Patients who are undergoing cancer therapy often times undergo radiation or chemotherapy. Both of these treatment opportunities target rapidly dividing cells like cancer cells. There are rapidly dividing cells that are normal cells within our body, and some of those cells are in the sperm and testicle and within the eggs and the ovary themselves. This is how cancer treatments like chemotherapy and radiation can impact egg and sperm numbers.

Sperm Freezing

Sperm freezing is done at our facility at the Reproductive Medicine Center at North Hills Health Center. Sperm can be collected either in an inpatient setting and be couriered over to our facility. It can also be collected at home and brought to our clinic within an hour of collection. Alternatively, it can be collected at our facility and private collection rooms. The sperm is then analyzed and frozen for later use. Andrologists, who are important members of our laboratory team, will assess the sperm for its viability and freeze the sperm that day. They will then call you with what opportunities will be available to you for future use.

Egg Freezing

Individuals who are assigned female at birth have the opportunity to freeze eggs. As females, we are born with as many eggs as we are ever going to have. We go through them as we begin to menstruate, and by the time we have reached menopause we've essentially run out of those eggs. Any type of chemotherapy or radiation can impact those number of eggs that we have remaining, leading to infertility post cancer treatment.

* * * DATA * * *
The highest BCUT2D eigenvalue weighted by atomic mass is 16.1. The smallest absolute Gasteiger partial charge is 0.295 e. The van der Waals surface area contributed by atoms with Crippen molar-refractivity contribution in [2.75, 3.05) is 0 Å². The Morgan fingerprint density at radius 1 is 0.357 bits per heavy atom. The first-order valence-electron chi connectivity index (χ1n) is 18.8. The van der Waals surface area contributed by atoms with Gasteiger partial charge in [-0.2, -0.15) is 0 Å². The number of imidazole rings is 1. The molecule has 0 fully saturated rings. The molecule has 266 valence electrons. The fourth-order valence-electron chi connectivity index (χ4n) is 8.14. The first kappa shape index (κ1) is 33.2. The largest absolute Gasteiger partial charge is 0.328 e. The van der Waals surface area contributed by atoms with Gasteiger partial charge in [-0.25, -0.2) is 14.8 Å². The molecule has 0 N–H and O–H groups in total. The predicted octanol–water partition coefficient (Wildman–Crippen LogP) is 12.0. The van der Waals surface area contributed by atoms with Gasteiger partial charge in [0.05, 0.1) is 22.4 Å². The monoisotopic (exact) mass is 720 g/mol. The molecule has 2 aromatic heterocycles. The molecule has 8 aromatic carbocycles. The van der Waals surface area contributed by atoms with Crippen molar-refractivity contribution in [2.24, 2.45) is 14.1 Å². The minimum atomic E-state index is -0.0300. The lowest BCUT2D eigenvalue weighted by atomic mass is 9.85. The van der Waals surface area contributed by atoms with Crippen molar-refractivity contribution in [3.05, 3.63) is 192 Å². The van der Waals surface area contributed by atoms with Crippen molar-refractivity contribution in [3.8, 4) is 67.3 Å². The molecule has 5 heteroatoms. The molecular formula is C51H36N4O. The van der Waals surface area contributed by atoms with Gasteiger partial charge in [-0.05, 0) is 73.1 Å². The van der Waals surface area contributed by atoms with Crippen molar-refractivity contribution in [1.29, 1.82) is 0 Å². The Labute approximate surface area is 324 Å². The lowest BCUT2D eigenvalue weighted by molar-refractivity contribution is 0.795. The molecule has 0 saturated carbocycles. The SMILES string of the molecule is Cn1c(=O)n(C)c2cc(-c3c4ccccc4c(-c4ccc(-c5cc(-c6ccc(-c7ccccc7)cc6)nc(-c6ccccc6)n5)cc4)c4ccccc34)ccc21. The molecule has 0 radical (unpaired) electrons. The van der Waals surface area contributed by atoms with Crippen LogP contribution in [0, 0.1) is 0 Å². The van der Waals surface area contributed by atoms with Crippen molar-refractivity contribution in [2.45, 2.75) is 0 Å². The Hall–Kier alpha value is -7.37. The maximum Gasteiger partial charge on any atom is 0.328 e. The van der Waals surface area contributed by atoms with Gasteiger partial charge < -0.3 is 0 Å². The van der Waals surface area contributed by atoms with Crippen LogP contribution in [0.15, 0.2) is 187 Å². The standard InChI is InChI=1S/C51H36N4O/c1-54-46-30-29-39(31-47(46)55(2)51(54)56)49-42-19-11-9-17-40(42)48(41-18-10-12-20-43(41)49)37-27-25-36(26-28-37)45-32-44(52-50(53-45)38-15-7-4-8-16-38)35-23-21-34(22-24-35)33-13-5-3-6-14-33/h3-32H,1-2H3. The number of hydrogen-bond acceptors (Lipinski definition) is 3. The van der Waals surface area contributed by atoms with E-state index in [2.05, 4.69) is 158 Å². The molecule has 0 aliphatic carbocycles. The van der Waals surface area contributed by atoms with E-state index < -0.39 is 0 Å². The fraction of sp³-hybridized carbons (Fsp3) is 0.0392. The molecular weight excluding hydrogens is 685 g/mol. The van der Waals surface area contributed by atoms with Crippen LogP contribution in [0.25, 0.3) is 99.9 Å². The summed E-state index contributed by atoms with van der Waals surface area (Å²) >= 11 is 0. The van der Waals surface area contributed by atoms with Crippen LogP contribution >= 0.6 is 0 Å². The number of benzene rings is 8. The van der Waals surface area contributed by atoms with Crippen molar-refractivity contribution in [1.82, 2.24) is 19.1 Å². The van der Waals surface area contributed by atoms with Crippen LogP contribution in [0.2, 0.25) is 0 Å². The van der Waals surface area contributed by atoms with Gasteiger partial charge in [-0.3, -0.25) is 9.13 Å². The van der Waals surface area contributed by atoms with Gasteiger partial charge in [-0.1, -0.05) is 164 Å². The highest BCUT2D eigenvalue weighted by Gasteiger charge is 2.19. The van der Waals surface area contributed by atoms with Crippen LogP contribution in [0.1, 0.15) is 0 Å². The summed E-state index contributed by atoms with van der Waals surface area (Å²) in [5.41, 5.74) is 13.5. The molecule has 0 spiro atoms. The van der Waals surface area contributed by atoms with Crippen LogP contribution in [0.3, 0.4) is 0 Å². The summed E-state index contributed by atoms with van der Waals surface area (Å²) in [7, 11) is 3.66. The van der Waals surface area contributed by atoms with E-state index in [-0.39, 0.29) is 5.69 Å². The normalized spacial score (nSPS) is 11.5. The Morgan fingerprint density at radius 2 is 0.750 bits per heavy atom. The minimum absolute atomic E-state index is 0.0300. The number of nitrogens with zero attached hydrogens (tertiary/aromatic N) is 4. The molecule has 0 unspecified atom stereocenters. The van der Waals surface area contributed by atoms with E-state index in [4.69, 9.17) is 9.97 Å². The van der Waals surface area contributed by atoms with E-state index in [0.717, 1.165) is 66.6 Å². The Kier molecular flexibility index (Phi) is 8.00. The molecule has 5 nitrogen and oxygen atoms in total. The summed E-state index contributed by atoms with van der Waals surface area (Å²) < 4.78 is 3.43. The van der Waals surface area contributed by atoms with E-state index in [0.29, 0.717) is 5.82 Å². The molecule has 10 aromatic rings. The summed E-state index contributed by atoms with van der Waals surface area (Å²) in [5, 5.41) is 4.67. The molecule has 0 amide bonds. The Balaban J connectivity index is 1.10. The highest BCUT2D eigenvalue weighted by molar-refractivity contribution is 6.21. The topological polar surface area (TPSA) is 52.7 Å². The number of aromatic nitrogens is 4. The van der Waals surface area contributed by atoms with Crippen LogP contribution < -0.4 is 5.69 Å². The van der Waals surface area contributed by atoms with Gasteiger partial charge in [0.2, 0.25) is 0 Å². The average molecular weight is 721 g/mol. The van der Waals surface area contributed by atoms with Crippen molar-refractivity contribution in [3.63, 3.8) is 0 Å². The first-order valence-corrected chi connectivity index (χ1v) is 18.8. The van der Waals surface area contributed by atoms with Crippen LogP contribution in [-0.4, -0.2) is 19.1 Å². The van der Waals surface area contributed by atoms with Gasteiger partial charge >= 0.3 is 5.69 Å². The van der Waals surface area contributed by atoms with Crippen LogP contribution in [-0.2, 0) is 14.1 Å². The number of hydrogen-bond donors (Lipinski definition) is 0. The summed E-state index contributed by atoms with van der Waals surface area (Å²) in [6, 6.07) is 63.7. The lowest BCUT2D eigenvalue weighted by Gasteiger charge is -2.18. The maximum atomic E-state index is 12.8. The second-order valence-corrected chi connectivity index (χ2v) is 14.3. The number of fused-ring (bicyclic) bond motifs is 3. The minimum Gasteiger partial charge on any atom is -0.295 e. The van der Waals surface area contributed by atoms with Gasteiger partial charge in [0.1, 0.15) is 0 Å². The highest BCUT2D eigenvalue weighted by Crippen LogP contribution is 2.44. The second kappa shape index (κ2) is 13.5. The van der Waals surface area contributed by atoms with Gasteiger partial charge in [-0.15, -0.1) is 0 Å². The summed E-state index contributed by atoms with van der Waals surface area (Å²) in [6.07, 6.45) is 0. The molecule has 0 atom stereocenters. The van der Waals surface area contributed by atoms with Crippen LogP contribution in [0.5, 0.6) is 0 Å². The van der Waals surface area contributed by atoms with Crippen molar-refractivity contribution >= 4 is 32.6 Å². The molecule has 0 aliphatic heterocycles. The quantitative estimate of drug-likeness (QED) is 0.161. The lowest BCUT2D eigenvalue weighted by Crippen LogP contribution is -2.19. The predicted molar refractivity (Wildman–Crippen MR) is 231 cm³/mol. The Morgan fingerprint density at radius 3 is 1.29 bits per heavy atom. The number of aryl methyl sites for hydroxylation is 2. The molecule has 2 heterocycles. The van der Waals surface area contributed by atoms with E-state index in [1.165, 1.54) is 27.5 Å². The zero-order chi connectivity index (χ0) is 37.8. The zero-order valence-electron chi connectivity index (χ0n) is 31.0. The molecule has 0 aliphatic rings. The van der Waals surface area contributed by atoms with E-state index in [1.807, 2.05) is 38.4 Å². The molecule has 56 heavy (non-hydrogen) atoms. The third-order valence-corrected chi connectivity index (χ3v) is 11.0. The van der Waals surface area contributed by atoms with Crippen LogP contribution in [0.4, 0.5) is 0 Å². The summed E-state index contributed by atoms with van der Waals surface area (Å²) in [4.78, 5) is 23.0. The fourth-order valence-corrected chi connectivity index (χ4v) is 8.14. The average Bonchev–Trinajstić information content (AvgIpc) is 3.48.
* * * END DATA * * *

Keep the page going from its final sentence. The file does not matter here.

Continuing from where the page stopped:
Egg freezing is an opportunity that individuals have here at the Reproductive Medicine Center at Froedtert & MCW North Hills Health Center. Egg freezing is a process. It requires 10 to 14 days of subcutaneous injections, which means underneath the skin of the abdomen, that an individual administers themselves at home. During that 10 to 14 days, that individual is in our office almost every other day for an ultrasound watching those follicles which are the houses of the eggs grow and having blood work done to watch their estrogen levels rise. It takes 10 to 14 days to grow those eggs to maturity.

After those 10 to 14 days, individuals undergo an egg retrieval. Egg retrievals are done here at the North Hills Health Center, the Reproductive Medicine Center, with anesthesiologists that come to put you to sleep. You will not remember or feel anything. Ultrasounds are done that guide a small needle through the vagina into the ovaries and aspirate those eggs. Any mature eggs that are available and retrieved will be frozen for your later use. Alternatively, individuals do have the ability to create embryos after those eggs are retrieved. Sperm from either a partner or a donor can be used to fertilize those mature eggs and create embryos that can be frozen for later use.

Medical Opportunities Available for Fertility Preservation

This is another opportunity that is available to individuals that are assigned female at birth. This is a subcutaneous injection, again underneath the skin of the abdomen, that is given monthly to suppress ovarian function — egg development and hormonal development — as well as to suppress menstrual cycles from occurring during treatment.

This option quiets the ovary, therefore, decreasing the blood flow that the ovary sees and theoretically decreasing the exposure that the ovary has to chemotherapeutic agents. There is data suggesting that this option is not our best option. Sometimes, it's our only option, and if that is the case, this might be the right treatment option for you. However, we recommend that patients consider egg or embryo cryopreservation as well.